Coach Mike Holmgren has not announced how much Matt Hasselbeck will play in Saturday's exhibition game in Green Bay, but that's something that will be updated today. It's the Seahawks last day of practice before traveling to Green Bay on Friday to play in Saturday's game.
Remember Chike Okeafor? The defensive end who skipped off the field, wore a chaos medallion and didn't so much march to the beat of his own drummer as he had a personal percussion section? Well, he underwent surgery on Tuesday to repair a torn biceps. It's an injury that typically takes four months of recovery, but Okeafor believes he can make it back in weeks not months. The link to the story from the Arizona Republic is here.
Posted by Danny O'Neil at 10:44 AM
Jerramy Stevens' attorney made an array of motions to suppress evidence and dismiss the drunk-driving charges against Stevens in Scottsdale, Ariz., on Tuesday. Those motions were all denied, and according to the Scottsdale prosecutor, the case is scheduled for trial, which begins Sept. 5.
Stevens now plays for the Tampa Bay Buccaneers who face the Seahawks in the season-opener on Sept. 9.
Posted by Danny O'Neil at 10:11 AM
Dallas Morning News NFL columnist Rick Gosselin names the Seahawks the top team in their division, but he includes an interesting note about their upcoming season:
"The Seattle Seahawks are the team to beat in the NFC West this season and their No. 1 foe may be jet lag. The Seahawks make five cross-country trips to play teams in the Eastern time zone: Atlanta, Carolina, Cleveland, Philadelphia and Pittsburgh."
A link to his column can be found here.
We published a story Wednesday on a few Seahawks' plans to get in tip-top shape by running up Cougar Mountain. A link to that story is here. Highlights from the day at training camp can be found here.
Also, NFL.com ranked the top 10 plays from the first week of exhibition games. Ben Obomanu's touchdown catch from Seneca Wallace was ranked No. 2, just ahead of Franklin alumni Jesse Chatman's 74-yard touchdown run for the Dolphins and the top play was a helmetless tackle by a Washington player. That video can be found on NFL.com.
Posted by Danny O'Neil at 12:36 PM
Marcus Tubbs underwent arthroscopic surgery after playing the first three games of 2006. He missed one week, came back and played two games before the knee flared up again. He then underwent microfracture surgery, which is more common among basketball players. Amare Stoudemire, Matt Harpring and Chris Webber all underwent the surgery. Mariners pitcher Mark Lowe recently came back from the operation in his elbow. Cleveland's Kellen Winslow underwent microfracture surgery. So did former Seahawks defensive tackle John Randle. Jacksonville defensive tackle Marcus Stroud underwent a microfracture surgery in his ankle. The desired result is the procedure will stimulate development of new cartilage will form.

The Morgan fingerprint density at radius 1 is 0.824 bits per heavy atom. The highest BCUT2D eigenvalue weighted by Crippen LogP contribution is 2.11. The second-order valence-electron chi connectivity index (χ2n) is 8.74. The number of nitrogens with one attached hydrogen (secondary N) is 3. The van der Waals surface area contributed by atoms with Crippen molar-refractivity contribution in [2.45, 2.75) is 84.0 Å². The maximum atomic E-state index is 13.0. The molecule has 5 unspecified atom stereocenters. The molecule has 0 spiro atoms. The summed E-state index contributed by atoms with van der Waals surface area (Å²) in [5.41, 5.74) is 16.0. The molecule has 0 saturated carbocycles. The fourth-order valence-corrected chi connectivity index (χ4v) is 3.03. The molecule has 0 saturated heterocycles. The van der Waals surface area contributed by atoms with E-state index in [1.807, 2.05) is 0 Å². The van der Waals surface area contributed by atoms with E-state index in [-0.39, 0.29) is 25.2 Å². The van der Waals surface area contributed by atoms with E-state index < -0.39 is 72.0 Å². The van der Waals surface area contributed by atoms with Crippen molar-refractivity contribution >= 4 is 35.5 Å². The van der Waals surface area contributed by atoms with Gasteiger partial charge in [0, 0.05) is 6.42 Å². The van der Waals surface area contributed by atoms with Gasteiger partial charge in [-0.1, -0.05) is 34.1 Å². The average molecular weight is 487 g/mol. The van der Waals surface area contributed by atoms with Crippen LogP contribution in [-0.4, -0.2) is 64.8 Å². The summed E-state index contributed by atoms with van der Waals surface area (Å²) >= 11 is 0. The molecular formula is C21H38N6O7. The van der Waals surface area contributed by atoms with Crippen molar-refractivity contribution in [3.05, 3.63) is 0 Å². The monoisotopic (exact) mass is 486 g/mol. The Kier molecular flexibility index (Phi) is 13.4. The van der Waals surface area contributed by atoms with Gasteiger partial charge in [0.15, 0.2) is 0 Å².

Here's what Tubbs said, talking about the necessity of surgery:
"I think it came to the point where that operation is kind of just what I needed. I knew rehab would be a long process, but I was willing to do it to get back out and help this team."
Tubbs practiced for the first time on Tuesday, activated from the physically unable to perform list.
Coach Mike Holmgren said the goal remains to have Tubbs ready to play in the third exhibition game against Minnesota.
"He's a talented man and he has been injured a bit, but when he's played, he's played well," Holmgren said. "That's the tough part. We have to be careful about pushing him a little too fast."
Doubting the difference Tubbs makes? Just look at the numbers for Seattle's rushing defense when he's in compared to when he's out the past two seasons:
Posted by Jose Romero at 10:28 AM
The Seahawks have signed former St. Louis Rams defensive back DeJuan Groce, the Times has learned.
Groce, a fourth-round pick of the Rams in 2003, replaces kicker Kyle Stringer on the Seahawks roster. He played for the New Orleans Saints last season but was released in June of this year.
Groce, 5-foot-10 and 191 pounds, is in his fifth pro season from Nebraska. He started 15 of 16 regular-season games in 2005, his last with the Rams. Groce was also a return specialist in the first two years of his career.
This signing is an interesting one. The Seahawks figure to keep three cornerbacks -- Marcus Trufant, Kelly Jennings and Josh Wilson -- but beyond that, no one has really stood out in practice and in the exhibition game. Jordan Babineaux is injured but should make the team as a cornerback-slash-safety, and the safety position is stocked with four proven NFL veterans. Still, veteran presence is the preferred option among the coaching staff.
Posted by Danny O'Neil at 10:07 AM
Marcus Tubbs is on the practice field Tuesday morning, which means he has been removed from the Physically Unable to Perform list. Tubbs had not taken part in practices yet as he continued his recovery from microfracture surgery on his knee.